We had an amazing day this day, we visited a huge open wetland area vibrant with life, so many different bird species, elephants, hippos, and definitely some crocodiles hiding under the reeds. After lunch we headed out to a place we hadn't been before, where Zimbabwe met South Africa, the Limpopo River, where we could walk on it.
We had some drinks here and watched the sun go down, while we were watching the sun go down, we noticed a breeding herd or elephants right on the river bank, where our truck was parked. Yasper, our guide ensured us that we had to head home, and there was no doubt we would probably bump into these elephants.
I decided I would sit on the tracker seat on the way home, and sure enough as we turned the corner away from the Limpopo, I saw a big cow on the road. She walked right up to me, threw her trunk in the air and just stared at me. You are told many times by guides that if you are on the vehicle, then the animal sees you as a part of one big object, instead of a solo being, but at this point in time I felt solo, haha. I just kept quite, and dead still, and also slowed my breathing right now, I wanted her to know that I was not a threat, she had young with her, and the rest of the herd was only metres away in the bushes. She walked off after a few minutes, and shortly after another even bigger cow cam out of the bushes and came even closer, and stood there just staring at me. It was a really humbling experience, I adore elephants, and although I am now aware of how dangerous they can be, and not to underestimate them, these experiences were life changing, and in this day and age, coming across elephants so truly wild, was something I will never forget.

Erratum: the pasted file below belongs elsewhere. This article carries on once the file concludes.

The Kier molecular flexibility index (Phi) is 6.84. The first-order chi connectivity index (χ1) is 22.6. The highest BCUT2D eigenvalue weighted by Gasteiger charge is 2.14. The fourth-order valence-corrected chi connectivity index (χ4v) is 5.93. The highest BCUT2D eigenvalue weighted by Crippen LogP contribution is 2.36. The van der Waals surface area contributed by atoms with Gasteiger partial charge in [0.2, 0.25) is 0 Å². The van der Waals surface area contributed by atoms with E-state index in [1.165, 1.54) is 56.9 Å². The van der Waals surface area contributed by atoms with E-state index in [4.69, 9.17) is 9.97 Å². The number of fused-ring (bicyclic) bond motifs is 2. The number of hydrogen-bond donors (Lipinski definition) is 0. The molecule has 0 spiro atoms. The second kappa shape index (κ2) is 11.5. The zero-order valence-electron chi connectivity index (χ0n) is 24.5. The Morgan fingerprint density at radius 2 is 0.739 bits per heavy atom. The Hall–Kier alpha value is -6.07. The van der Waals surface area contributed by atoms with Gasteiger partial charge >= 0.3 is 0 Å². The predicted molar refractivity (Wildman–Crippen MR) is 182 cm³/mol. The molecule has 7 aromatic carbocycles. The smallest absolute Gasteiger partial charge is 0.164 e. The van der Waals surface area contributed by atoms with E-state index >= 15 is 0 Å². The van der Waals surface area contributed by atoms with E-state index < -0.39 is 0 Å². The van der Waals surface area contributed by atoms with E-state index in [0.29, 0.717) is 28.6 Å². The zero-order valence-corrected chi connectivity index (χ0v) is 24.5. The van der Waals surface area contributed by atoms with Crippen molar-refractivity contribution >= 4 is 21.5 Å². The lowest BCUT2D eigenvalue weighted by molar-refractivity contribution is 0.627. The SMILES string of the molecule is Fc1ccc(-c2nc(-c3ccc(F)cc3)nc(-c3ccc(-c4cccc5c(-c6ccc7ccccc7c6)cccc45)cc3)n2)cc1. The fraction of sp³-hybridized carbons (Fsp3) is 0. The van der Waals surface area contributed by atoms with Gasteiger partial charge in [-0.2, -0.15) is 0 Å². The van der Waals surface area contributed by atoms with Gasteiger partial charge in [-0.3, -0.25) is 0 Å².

The buffalo and elephant encounters of this trip, were the highlight for me, along with learning how to track animals. We were shown by Q and Yasper, how to identify the difference in tracks between antelope, cats, dogs, and everything else.
There are so many animals in Makuleke, so it was awesome to learn by experience day by day as we found different tracks. The bird life in Makuleke is something else, its so diverse and vibrant, and the range of bird calls you hear, it would take you years to identify them all.